Of brotherhood is sever'd, as the flax,


That falls asunder at the touch of fire.
He finds his fellow guilty of a skin
Not colour'd like his own; and having pow'r
T' enforce the wrong, for such a worthy cause
Dooms and devotes him as a lawful prey.

Lands intersected by a narrow frith
Abhor each other. Mountains interpos’d
Make enemies of nations, who had else
Like kindred drops been mingled into one.
Thus man devotes his brother, and destroys; 20
And worse than all, and most to be deplor'd,
As human nature's broadest, foulest blot,
Chains him, and tasks him, and exacts his sweat
With stripes, that Mercy with a bleeding heart,
Weeps when she sees inflicted on a beast.

25 Then what is man? And what man, seeing this, And having human feelings, does not blush, And hang his head, to think himself a man? I would not have a slave to till my ground, To carry me, to fan me while I sleep,

30 And tremble when I wake, for all the wealth That sinews bought and sold have ever earn'd. No: dear as freedom is, and in my heart's Just estimation priz'd above all price, I had much rather be myself the slave,

35 And wear the bonds, than fasten them on him. We have no slaves at home.--Then why abroad? And they themselves, once ferried o'er the wave That parts us, are emancipate and loos’d., Slaves cannot breathe in England ; if their lungs 40 Receive our air, that moment they are free ; They touch our country, and their shackles fall. That's noble, and bespeaks a nation proud And jealous of the blessing. Spread it, then, And let it circulate through ev'ry vein

45 Of all your empire : that, where Britain's pow'r Is felt, mankind may feel her mercy too.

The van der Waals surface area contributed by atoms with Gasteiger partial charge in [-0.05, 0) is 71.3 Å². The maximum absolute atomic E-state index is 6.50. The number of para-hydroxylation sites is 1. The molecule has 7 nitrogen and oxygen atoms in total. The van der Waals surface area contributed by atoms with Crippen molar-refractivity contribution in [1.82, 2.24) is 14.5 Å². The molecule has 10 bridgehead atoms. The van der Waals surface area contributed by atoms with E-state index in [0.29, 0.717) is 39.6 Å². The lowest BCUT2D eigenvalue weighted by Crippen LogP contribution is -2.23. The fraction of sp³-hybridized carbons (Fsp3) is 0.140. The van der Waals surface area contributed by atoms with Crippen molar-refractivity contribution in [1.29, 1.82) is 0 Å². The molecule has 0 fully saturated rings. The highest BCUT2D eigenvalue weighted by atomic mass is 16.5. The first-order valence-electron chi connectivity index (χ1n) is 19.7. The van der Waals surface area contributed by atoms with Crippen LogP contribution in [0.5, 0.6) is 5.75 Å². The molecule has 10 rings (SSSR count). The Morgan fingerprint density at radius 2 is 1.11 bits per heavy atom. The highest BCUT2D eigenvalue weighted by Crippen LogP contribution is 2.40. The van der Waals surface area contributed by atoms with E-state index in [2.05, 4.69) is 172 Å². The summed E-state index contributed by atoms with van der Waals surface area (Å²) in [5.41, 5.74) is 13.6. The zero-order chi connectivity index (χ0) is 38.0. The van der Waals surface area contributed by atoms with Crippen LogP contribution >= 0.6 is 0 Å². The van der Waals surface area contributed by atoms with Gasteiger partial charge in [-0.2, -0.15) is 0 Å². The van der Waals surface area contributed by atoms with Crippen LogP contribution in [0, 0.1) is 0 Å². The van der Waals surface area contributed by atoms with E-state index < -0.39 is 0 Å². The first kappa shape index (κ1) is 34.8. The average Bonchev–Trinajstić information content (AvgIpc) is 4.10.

Sure there is need of social intercourse,

Benevolence, and peace, and mutual aid,
Between the nations, in a world that seems 50
To toll the death-bell of its own decease,
And by the voice of all its elements
To preach the gen'ral doom.* When were the winds
Let slip with such a warrant to destroy ?
When did the waves so haughtily o'erleap

Their ancient barriers, deluging the dry?
Fires from beneath, and meteorst from above,
Portentous, unexampled, unexplain'd,
Have kindled beacons in the skies; and th' old
And crazy Earth has had her shaking fits

60 More frequent, and foregone her usual rest. Is it a time to wrangle, when the props And pillars of our planet seem to fail, And Nature with a dim and sickly eyei To wait the close of all ? But grant her end 65 More distant, and that prophecy demands A longer respite, unaccomplish'd yet ; Still they are frowning signals, and bespeak Displeasure in his breast who smites the Earth Or heals it, makes it languish or rejoice.

70 And 'tis but seemly, that, where all deserve And stand expos'd by common péccancy To what no few have felt, there should be peace, And brethren in calamity should love. Alas for Sicily! rude fragments now

75 Lie scatter'd, where the shapely columns stood. Her palaces are dust. In all her streets The voice of singing and the sprightly chord Are silent. Revelry, and dance, and show, Suffer a syncope and solemn pause ;

80 While God performs upon the trembling stage Of his own works his dreadful part alone. How does the earth receive him ? with what signs * Alluding to the calamities in Jamaica.

August, 18, 1783. # Alluding to the fog that covered both Europe and Asia during the whole summer of 1783.